An early version of Methods of Construction (4)

Here George Bain draws out the fantastic knotwork panel on the shaft of the cross on one of the Aberlemno Pictish stones.  He uses it as an example of what he calls ‘free design on a slight geometrical basis’. He shows how the design was created in line-work to the right. The other illustration is from the Hilton of Cadboll Pictish cross-slab.  

This is one of 17 camera-ready drawings dated 1935 in the George Bain Collection. However, it seems very likely that Bain prepared others that are no longer in his archive. The surviving illustrations focus on knotwork borders and panels, and spirals. They are generally all much the same size. But this one is different – it hardly has any margins. We don’t know why.

This and the others in the series were prepared at least ten years before Bain’s work was published in booklet form by William Maclellan of Glasgow. Bain didn’t use his drawings of this Aberlemno knotwork panel in the 1945 or subsequent publications. But he did use the example from Hilton of Cadboll.

Logo of spirals

George Bain took various sorts of commissions after he retired in 1946. Amongst them are a number of logos. This one, for a small hospital near Perth, is based on his fascination with three-in-one spirals (triskeles). Bain explains how to draw two- and three-coil spirals in his book ‘Methods of Construction’. His favourite spiral groups seem to have been those on the Pictish Aberlemno Churchyard cross and in the Book of Durrow.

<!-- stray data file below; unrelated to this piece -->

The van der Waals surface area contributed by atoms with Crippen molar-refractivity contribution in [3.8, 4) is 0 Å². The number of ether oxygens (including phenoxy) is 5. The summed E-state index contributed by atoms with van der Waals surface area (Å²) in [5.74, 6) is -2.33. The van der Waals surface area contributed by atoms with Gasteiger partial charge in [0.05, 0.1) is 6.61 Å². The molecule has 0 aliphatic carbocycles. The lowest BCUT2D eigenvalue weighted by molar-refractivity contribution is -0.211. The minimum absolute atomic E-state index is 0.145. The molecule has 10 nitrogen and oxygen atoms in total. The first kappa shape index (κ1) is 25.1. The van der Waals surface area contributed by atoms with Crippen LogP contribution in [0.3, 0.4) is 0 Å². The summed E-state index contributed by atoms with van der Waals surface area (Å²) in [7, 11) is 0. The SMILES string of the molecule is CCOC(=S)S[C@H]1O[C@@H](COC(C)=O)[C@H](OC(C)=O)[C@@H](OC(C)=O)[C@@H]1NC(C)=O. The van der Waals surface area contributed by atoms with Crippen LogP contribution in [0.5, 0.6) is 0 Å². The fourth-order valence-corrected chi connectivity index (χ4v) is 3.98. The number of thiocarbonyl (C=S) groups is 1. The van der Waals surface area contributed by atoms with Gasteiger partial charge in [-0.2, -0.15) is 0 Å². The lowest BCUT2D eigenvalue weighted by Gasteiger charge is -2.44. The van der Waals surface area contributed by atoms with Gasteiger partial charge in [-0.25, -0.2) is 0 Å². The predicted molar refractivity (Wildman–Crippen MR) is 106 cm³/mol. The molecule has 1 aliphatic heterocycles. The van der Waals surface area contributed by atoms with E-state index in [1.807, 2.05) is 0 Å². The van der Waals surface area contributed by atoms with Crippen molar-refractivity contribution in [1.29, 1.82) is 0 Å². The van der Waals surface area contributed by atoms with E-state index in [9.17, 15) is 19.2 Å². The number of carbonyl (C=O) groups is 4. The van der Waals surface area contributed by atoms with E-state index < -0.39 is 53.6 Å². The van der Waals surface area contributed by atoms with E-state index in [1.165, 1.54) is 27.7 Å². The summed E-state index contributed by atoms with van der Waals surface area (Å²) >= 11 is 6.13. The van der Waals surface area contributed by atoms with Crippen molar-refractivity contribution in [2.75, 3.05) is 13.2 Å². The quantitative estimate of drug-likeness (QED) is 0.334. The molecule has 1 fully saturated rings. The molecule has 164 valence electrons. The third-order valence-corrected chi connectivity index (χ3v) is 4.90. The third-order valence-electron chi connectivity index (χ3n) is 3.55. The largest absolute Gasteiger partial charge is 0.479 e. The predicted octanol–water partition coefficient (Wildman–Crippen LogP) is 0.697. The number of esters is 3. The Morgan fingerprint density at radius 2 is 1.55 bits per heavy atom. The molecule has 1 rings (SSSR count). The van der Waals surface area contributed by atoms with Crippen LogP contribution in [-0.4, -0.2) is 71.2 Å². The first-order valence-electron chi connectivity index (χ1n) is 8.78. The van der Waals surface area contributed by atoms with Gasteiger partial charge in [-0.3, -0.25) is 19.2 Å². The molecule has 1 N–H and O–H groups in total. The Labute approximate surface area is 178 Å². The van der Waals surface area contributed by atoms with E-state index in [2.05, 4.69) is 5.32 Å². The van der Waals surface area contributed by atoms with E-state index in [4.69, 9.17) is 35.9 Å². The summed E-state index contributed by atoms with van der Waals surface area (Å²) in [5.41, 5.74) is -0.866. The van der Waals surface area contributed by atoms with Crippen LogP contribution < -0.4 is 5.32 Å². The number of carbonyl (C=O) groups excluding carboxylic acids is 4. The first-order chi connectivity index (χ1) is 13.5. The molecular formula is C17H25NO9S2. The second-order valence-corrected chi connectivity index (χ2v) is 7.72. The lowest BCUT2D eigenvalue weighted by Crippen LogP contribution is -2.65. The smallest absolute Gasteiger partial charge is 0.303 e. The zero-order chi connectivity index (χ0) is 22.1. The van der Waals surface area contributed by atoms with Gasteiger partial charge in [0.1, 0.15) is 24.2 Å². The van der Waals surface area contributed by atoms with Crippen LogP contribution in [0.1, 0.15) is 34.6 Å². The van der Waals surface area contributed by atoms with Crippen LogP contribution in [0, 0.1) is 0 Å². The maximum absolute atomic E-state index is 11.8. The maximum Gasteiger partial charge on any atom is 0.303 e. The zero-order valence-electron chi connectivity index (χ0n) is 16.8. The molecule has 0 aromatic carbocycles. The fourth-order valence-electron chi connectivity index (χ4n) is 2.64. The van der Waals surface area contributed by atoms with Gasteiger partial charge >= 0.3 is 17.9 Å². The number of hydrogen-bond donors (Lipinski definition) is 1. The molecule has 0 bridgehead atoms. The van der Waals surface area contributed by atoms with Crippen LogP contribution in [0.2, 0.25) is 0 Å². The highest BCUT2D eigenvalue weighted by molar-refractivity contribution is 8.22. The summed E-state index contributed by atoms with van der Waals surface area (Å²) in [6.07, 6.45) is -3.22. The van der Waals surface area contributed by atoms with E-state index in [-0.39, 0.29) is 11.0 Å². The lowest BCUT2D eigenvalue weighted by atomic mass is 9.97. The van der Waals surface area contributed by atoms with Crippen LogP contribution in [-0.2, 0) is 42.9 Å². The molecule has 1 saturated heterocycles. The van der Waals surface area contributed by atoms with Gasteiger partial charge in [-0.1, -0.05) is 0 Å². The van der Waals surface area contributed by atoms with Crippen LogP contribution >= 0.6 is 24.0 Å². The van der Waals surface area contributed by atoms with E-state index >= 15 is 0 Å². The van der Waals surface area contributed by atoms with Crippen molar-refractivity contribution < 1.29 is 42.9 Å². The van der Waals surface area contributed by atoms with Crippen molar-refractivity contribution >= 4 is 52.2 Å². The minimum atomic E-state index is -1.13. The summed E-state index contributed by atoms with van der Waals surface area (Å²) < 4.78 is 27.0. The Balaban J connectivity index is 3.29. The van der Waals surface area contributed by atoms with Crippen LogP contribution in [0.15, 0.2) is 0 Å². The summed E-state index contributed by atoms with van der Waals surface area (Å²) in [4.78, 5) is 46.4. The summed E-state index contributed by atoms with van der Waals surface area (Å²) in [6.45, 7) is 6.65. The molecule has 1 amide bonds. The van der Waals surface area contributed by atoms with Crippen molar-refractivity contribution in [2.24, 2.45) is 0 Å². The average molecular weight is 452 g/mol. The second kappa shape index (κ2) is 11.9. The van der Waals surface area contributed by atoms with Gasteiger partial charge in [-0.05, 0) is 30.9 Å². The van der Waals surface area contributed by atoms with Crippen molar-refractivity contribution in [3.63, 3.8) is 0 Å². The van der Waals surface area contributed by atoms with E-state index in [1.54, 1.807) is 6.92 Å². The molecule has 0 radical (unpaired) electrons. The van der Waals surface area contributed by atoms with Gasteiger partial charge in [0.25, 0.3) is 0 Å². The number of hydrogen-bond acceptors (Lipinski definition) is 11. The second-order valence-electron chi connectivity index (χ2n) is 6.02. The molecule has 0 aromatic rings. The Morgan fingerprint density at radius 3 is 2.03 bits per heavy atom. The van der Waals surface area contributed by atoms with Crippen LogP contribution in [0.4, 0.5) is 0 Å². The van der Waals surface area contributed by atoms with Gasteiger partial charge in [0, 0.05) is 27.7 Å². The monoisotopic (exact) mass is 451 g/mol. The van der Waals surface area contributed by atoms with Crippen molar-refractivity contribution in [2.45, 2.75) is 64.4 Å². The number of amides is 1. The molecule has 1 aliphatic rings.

The hospital opened in 1939, to serve evacuees and wounded German prisoners of war. It stayed open after the 2nd World War and served the local community until it closed in 1992. We don’t know whether this logo was ever used. But the ‘original design by George Bain, Kilmore Drumnadrochit, Inverness-shire 13th June 1950’ reflects Bain’s commitment to Scots Gaelic. We’ve translated seòladh gu slàinte as ‘a route to health’.

TCD MS57 folio 3v Trinity College Dublin (digital link MS57_014)

A lesson in pencil

This is the only pencil draft in the George Bain Collection that relates to his publications of Celtic Art, Methods of Construction. It’s fascinating to see how he prepared his drawing before inking in a final version. We can see the layout lines for his texts, panels and each stage of the design.

It is based on a detail in an illuminated page in the Book of Durrow, created between 650AD and 675AD. We don’t think that Bain ever saw the manuscript. He used reference books for his studies of this, the Lindisfarne Gospels and the Book of Kells. The few photographs in the source Celtic Illuminative Art, printed in 1908, were soft and sepia-coloured. But they did include details from certain pages of the original gospel books.

Bain was almost obsessed with the importance of such a panel being created from a single strand, symbolising eternity. His text across the bottom mentions that there is a similar panel on the Pictish Collieburn stone. Perhaps a drawing of that stone was intended for the lower half of this illustration.

TCD MS57 folio 85v Trinity College Dublin (digital link MS57_178)

A mystery logo

We haven’t yet found any organisation called the HFGI Association. Or should it be the IHFG Assocation? We just don’t know the order they should be written in. However, as with all of Bain’s commercial work, it is a very accomplished design for a logo.

Knotty greetings